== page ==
How to Build Credit without a Credit Card
Credit cards aren’t the only option for building credit. Remember, your credit report is a snapshot of how well you manage what you owe. Whenever you use credit wisely, that information can be included in your credit report. Here are five ways to build credit without a credit card:
- Pay student loans diligently. If you’ve got a college degree, you probably have at least some student loan debt. Student loans are reported to the credit bureaus, so making your student loan payment on time every month can help build your credit.
- Take out an auto installment loan. Auto loans are among the easiest types of loans to obtain, although the interest rate and terms can vary greatly depending on who underwrites the loan for you. If you are planning to buy a vehicle, shop around for the best possible deal, secure the loan and make the agreed-upon payments on time every month. If you have trouble finding a loan on your own, you may need a co-signer to share responsibility for the payments. Other types of installment loans will also help you with building credit history, such as mortgages and personal loans.
- Obtain a secured loan. Banks and credit unions understand it’s not always easy to build credit when you’re starting out with little credit history or negative marks on your credit report. Some offer credit-builder loans, or passbook/CD loans — low-risk loans designed specifically to help you build credit. They work much the same way a secured credit card works; for a credit-builder loan, you deposit a certain amount into an interest-bearing bank account and then borrow against that amount. The deposit is your collateral, and you’ll pay interest at a higher rate than your deposit earns it.For passbook or CD loans, some banks allow you to use an existing bank account or certificate of deposit as collateral for the loan. Before you take the loan, confirm with the lender that your on-time payments will appear on your credit report.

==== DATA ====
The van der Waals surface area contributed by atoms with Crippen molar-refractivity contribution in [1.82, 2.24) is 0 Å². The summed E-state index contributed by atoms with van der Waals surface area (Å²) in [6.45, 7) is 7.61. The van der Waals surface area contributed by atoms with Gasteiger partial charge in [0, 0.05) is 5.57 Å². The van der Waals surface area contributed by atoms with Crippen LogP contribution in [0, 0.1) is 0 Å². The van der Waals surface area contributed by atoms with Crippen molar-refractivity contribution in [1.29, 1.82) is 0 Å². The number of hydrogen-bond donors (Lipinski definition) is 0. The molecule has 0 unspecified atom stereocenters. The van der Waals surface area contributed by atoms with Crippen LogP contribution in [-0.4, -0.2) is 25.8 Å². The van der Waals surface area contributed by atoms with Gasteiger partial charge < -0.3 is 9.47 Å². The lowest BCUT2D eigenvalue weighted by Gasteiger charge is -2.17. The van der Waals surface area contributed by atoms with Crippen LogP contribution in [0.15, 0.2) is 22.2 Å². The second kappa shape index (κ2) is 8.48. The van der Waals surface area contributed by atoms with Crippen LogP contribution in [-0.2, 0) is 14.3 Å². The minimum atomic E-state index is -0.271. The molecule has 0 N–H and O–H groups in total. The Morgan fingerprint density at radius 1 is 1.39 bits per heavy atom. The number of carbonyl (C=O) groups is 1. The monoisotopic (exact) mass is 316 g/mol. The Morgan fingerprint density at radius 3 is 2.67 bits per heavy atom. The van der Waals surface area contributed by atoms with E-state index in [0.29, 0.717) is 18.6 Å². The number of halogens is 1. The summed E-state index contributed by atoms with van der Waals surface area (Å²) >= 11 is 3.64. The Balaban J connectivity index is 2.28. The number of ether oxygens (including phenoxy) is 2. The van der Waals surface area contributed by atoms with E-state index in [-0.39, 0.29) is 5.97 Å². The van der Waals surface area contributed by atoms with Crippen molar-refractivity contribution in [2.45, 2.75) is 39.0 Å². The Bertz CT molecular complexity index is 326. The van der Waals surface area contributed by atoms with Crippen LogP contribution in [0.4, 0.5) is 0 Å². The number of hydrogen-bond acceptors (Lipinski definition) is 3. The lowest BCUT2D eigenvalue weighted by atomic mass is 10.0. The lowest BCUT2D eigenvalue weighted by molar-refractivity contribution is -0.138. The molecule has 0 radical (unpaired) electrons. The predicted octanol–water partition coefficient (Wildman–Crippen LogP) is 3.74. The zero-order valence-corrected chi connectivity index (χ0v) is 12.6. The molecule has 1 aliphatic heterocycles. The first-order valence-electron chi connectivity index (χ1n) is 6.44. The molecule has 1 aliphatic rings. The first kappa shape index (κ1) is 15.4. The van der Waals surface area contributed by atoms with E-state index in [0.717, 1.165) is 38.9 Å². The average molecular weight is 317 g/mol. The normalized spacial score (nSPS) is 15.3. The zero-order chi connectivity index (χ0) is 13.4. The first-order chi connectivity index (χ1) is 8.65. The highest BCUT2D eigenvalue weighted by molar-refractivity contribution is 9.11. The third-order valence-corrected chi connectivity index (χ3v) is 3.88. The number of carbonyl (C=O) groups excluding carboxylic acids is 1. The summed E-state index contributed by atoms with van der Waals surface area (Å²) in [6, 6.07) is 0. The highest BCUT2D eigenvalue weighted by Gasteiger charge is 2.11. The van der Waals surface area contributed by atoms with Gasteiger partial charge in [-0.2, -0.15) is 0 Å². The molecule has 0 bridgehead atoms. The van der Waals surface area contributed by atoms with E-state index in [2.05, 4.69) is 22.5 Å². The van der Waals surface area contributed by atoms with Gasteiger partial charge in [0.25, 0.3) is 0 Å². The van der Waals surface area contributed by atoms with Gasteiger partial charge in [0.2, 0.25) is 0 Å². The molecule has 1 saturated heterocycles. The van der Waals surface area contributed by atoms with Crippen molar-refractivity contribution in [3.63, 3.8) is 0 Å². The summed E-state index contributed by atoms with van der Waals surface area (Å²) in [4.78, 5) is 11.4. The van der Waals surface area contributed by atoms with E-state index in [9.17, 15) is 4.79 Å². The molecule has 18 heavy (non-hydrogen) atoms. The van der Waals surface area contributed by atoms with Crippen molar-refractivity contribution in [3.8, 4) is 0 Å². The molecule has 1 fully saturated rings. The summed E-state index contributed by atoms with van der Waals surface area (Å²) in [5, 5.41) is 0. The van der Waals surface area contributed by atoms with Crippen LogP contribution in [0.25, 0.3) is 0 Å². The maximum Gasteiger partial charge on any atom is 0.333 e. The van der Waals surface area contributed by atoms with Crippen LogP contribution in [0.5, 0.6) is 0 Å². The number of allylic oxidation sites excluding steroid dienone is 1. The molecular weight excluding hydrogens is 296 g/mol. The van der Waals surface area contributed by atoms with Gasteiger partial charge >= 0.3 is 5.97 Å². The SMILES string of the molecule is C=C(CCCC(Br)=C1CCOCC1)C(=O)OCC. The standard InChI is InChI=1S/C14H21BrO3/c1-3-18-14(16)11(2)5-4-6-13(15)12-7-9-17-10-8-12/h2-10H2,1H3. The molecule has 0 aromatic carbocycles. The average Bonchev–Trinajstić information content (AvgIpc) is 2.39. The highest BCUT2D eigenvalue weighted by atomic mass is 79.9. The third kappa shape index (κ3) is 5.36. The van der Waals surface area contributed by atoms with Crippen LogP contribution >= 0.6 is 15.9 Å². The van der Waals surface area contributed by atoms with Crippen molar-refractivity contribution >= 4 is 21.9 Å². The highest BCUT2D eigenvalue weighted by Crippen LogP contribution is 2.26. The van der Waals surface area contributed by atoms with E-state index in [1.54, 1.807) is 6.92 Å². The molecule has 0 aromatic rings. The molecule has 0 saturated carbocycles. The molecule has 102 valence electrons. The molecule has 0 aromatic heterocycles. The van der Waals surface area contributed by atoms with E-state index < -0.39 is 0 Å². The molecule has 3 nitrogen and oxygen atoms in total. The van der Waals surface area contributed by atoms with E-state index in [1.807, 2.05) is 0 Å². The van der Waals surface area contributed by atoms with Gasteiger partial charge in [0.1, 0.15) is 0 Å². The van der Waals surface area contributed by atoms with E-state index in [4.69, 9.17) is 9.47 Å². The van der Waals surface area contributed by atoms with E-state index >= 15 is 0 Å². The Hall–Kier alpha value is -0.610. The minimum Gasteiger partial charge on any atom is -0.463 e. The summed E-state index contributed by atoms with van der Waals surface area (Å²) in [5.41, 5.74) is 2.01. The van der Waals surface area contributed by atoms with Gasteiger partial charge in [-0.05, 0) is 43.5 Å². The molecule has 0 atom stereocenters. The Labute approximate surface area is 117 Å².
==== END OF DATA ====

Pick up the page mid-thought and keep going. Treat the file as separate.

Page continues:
- Non-profit lending circles. Organizations such as the Mission Asset Fund (MAF) and its non-profit partners have been gaining popularity and have expended across the nation by providing low-income borrowers a way to get financing while building credit. Organizations such as these can provide affordable loans and report positive payment history to the credit bureaus.
- Ask for credit where credit is due. Just because you’ve never had a loan or credit card doesn’t mean you don’t know about paying bills. If you reliably pay your rent and utilities on time, you’ve demonstrated good money management habits and you can ask for credit for that good track record.Rental payments and utility bills don’t typically appear on a credit report — unless you fail to pay and the leasing company or service provider sends the delinquent amount to a collection agency or files suit against you to recover the past due amount. However, recently some companies have been taking steps to change that.